One of the parenting books that we have (Your Baby and Child by Penelope Leach) has a chapter on “The Newborn”, followed by a chapter on “The Settled Baby.” I find this distinction really helpful. Leach explains,
“One day you will find that you have stopped regarding your baby as an unpredictable and therefore rather alarming novelty, and have begun instead to think of him as a person with tastes, preferences, and characteristics of his own. When that happens you will know that he has moved on from being a “newborn” and has got himself settled into life…A settled baby is a manageable proposition. If you feel he’s a little devil, at least he is a little devil who you know. You can tell how he likes to be handled even if it is not the way you would chose to handle him. You know what to expect from him even if it is the worst, know what frightens him even if it is almost everything. Above all, you can tell when he is happy…So once your baby is settled you know what you are up against. Instead of trying to survive from hour to hour, get through another day, avoid thinking about another week, you can begin to work and plan for reasonable compromises between his needs and those of everyone else”
I think we’re approaching having a settled baby. We know at least a few things about who this kid is, and are starting to find ways to make life with her work.
Mostly we know that she likes to eat! She goes from “hey guys, I’m feeling a little peckish” to blood-curdling screams and “OMG, I’m starving and no one ever feeds me!!!” in about 30 seconds. But not much else (wet/dirty diapers, being poked by her brother, etc.) seems to bother her. When she cries, about 85% of the time it means she’s hungry and the other 15% of the time it’s related to gas.
We’ve fallen in to at least a rough schedule. Sprout eats pretty constantly all evening long (starting anywhere between 5pm and 8pm and finishing between 10pm and 2am), but then sleeps for a few several-hour stretches after that. We had one growth spurt where she ate pretty constantly for about 24 hours, which was really tough. But other than that I’m managing to get a relatively decent amount of sleep as long as I don’t try to leave the house before noon.
We’re finding our way with feeding as well. Sprout is no longer screaming or sleeping instead of eating when she’s hungry (though I do often have to change her diaper halfway through a feeding to wake her up). I’m breastfeeding her most of the time, but we’ve started offering her bottles sometimes too. I feel much less claustrophobic knowing that other people can feed the baby. And it has been incredibly helpful to know that Roo can give Sprout a bottle when I’m worn out from nursing all evening, or when I need a break in the middle of the night. I’m pumping some, and trying to find a balance between keeping my supply up and being so worried about it that I lose the benefits of having someone else able to feed the baby. I think Roo has really enjoyed having time on her own with Sprout, and I have enjoyed being able to give more time and attention to Tad.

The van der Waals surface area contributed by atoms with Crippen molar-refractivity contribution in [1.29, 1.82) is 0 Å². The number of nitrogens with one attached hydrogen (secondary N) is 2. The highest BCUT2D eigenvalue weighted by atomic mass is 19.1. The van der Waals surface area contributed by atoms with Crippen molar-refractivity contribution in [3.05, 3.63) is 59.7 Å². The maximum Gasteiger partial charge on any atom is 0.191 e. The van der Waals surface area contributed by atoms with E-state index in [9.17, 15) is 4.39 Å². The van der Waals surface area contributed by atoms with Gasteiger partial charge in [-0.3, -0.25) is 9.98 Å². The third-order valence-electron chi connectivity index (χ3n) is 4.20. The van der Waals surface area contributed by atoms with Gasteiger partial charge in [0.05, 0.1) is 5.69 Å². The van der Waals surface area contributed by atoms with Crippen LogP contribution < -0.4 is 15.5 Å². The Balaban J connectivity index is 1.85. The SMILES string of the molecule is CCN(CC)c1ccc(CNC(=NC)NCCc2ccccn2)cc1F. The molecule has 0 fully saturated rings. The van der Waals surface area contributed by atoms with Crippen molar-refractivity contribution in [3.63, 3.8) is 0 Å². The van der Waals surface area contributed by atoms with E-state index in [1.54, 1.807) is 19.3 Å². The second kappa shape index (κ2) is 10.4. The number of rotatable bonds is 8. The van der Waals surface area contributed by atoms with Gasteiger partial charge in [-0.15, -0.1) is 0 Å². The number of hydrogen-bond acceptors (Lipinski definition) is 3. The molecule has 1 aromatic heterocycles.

We’d had some anxiety about Sprout’s weight gain early on, and we went for yet another weight check at her pediatrician’s office yesterday. We’d been told that they like to see babies gaining 1/2 to 1 ounce per day. Yesterday we found out that BabyGirl had gained a pound in ten days! Our lovely pediatrician said multiple times, “I don’t want you to worry about the feeding. It’s clear that the breastfeeding is going well. I just want you to enjoy your baby.” It’s exciting to feel like the hard work and sleepless nights are paying off. It’s a huge relief to stop rigorously charting feeding times, number of wet diapers, etc. And the really fabulous outcome of this is that we no longer have to wake her up to feed her, so we might get a few longer stretches of sleep at night. I feel so lucky to have a baby who was able to figure this stuff out with relatively little drama.
Tadpole also seems to be settling into this new life. He did inform us the other day, “did you know that some kids don’t want to have a baby sister or brother?”, and we had a long conversation about how “some kids” might feel. He has occasionally been not-so-gentle with Sprout. But he also often asks to hold her and calls her lots of silly affectionate names and usually demands that she be present for his bedtimes. The other morning I had gone upstairs to get something and left Sprout in her car seat next to Tad, who was eating breakfast. Sprout started fussing and Tad came over to her and said, “it’s okay! Your big brother is here” and tried to make faces to entertain her.
Roo and I are finding our way as well. I’ve been able to help out with Tad’s bedtimes more (though often with the baby attached to me). Roo is getting up with Tad and getting him to school most days, which has let me get some more sleep. Of course the next two weeks (when Tad’s preschool is closed) will require reconfiguring everything. And I’m a little freaked out about how we’ll arrange things when Roo goes back to work the first week of January. But I feel like I know a lot more about what we’re up against and have a few strategies for managing life with this particular kiddo. It’s exhausting and overwhelming and still unpredictable. And it’s hard to get much of anything done outside of keeping the kids clothed and fed. But I think we’re all settling into life as a family of four.